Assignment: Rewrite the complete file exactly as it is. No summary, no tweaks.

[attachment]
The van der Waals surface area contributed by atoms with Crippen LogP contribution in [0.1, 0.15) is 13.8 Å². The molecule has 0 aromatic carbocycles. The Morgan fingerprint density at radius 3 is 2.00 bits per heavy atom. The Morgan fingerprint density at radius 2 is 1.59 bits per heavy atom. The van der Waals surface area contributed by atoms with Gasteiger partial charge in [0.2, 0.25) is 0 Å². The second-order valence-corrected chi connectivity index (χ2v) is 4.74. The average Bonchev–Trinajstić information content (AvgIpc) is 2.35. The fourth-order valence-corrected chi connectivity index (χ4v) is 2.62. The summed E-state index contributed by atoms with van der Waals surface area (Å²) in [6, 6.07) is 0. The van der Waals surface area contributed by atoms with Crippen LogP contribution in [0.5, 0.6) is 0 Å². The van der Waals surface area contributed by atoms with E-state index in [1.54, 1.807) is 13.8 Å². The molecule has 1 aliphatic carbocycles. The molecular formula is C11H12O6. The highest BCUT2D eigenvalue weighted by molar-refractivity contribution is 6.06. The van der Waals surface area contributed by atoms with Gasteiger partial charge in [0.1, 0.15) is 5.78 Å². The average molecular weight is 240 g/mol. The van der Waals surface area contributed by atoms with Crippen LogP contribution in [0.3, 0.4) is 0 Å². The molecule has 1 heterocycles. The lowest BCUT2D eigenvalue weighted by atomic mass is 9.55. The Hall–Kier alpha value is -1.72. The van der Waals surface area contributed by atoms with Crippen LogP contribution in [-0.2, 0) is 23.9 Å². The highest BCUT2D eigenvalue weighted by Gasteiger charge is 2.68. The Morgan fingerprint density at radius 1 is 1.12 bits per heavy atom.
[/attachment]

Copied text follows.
The van der Waals surface area contributed by atoms with Crippen LogP contribution in [0.1, 0.15) is 13.8 Å². The molecule has 0 aromatic carbocycles. The Morgan fingerprint density at radius 3 is 2.00 bits per heavy atom. The Morgan fingerprint density at radius 2 is 1.59 bits per heavy atom. The van der Waals surface area contributed by atoms with Gasteiger partial charge in [0.2, 0.25) is 0 Å². The second-order valence-corrected chi connectivity index (χ2v) is 4.74. The average Bonchev–Trinajstić information content (AvgIpc) is 2.35. The fourth-order valence-corrected chi connectivity index (χ4v) is 2.62. The summed E-state index contributed by atoms with van der Waals surface area (Å²) in [6, 6.07) is 0. The van der Waals surface area contributed by atoms with Crippen LogP contribution in [0.5, 0.6) is 0 Å². The van der Waals surface area contributed by atoms with E-state index in [1.54, 1.807) is 13.8 Å². The molecule has 1 aliphatic carbocycles. The molecular formula is C11H12O6. The highest BCUT2D eigenvalue weighted by molar-refractivity contribution is 6.06. The van der Waals surface area contributed by atoms with Gasteiger partial charge in [0.1, 0.15) is 5.78 Å². The average molecular weight is 240 g/mol. The van der Waals surface area contributed by atoms with Crippen LogP contribution in [0.3, 0.4) is 0 Å². The molecule has 1 heterocycles. The lowest BCUT2D eigenvalue weighted by atomic mass is 9.55. The Hall–Kier alpha value is -1.72. The van der Waals surface area contributed by atoms with Crippen LogP contribution in [-0.2, 0) is 23.9 Å². The highest BCUT2D eigenvalue weighted by Gasteiger charge is 2.68. The Morgan fingerprint density at radius 1 is 1.12 bits per heavy atom.